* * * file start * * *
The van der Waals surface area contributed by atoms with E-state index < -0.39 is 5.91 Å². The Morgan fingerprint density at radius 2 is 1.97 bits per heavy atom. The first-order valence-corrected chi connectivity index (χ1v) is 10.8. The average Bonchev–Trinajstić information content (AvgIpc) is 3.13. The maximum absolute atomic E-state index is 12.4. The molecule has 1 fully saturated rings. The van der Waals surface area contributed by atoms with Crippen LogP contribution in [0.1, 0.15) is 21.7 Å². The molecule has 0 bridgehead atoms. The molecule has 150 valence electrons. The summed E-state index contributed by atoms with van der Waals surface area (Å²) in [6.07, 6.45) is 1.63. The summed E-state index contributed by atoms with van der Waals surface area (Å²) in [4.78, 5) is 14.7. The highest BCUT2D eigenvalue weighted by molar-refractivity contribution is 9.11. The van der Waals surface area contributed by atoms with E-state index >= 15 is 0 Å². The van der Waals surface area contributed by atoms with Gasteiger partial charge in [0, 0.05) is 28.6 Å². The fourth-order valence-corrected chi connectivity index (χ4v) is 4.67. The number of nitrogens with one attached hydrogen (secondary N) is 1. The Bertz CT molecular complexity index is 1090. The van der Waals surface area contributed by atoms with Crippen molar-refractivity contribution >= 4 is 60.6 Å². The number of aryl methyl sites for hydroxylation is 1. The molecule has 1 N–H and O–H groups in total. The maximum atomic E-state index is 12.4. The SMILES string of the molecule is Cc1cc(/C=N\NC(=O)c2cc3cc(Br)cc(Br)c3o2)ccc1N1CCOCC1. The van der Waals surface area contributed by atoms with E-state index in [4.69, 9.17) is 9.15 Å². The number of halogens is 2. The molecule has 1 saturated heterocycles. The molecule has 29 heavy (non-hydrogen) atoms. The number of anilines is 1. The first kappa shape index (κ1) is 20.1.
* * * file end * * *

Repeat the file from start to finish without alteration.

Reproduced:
The van der Waals surface area contributed by atoms with E-state index < -0.39 is 5.91 Å². The Morgan fingerprint density at radius 2 is 1.97 bits per heavy atom. The first-order valence-corrected chi connectivity index (χ1v) is 10.8. The average Bonchev–Trinajstić information content (AvgIpc) is 3.13. The maximum absolute atomic E-state index is 12.4. The molecule has 1 fully saturated rings. The van der Waals surface area contributed by atoms with Crippen LogP contribution in [0.1, 0.15) is 21.7 Å². The molecule has 0 bridgehead atoms. The molecule has 150 valence electrons. The summed E-state index contributed by atoms with van der Waals surface area (Å²) in [6.07, 6.45) is 1.63. The summed E-state index contributed by atoms with van der Waals surface area (Å²) in [4.78, 5) is 14.7. The highest BCUT2D eigenvalue weighted by molar-refractivity contribution is 9.11. The van der Waals surface area contributed by atoms with E-state index >= 15 is 0 Å². The van der Waals surface area contributed by atoms with Gasteiger partial charge in [0, 0.05) is 28.6 Å². The fourth-order valence-corrected chi connectivity index (χ4v) is 4.67. The number of nitrogens with one attached hydrogen (secondary N) is 1. The Bertz CT molecular complexity index is 1090. The van der Waals surface area contributed by atoms with Crippen molar-refractivity contribution >= 4 is 60.6 Å². The number of aryl methyl sites for hydroxylation is 1. The molecule has 1 N–H and O–H groups in total. The maximum atomic E-state index is 12.4. The SMILES string of the molecule is Cc1cc(/C=N\NC(=O)c2cc3cc(Br)cc(Br)c3o2)ccc1N1CCOCC1. The van der Waals surface area contributed by atoms with E-state index in [4.69, 9.17) is 9.15 Å². The number of halogens is 2. The molecule has 1 saturated heterocycles. The molecule has 29 heavy (non-hydrogen) atoms. The number of anilines is 1. The first kappa shape index (κ1) is 20.1.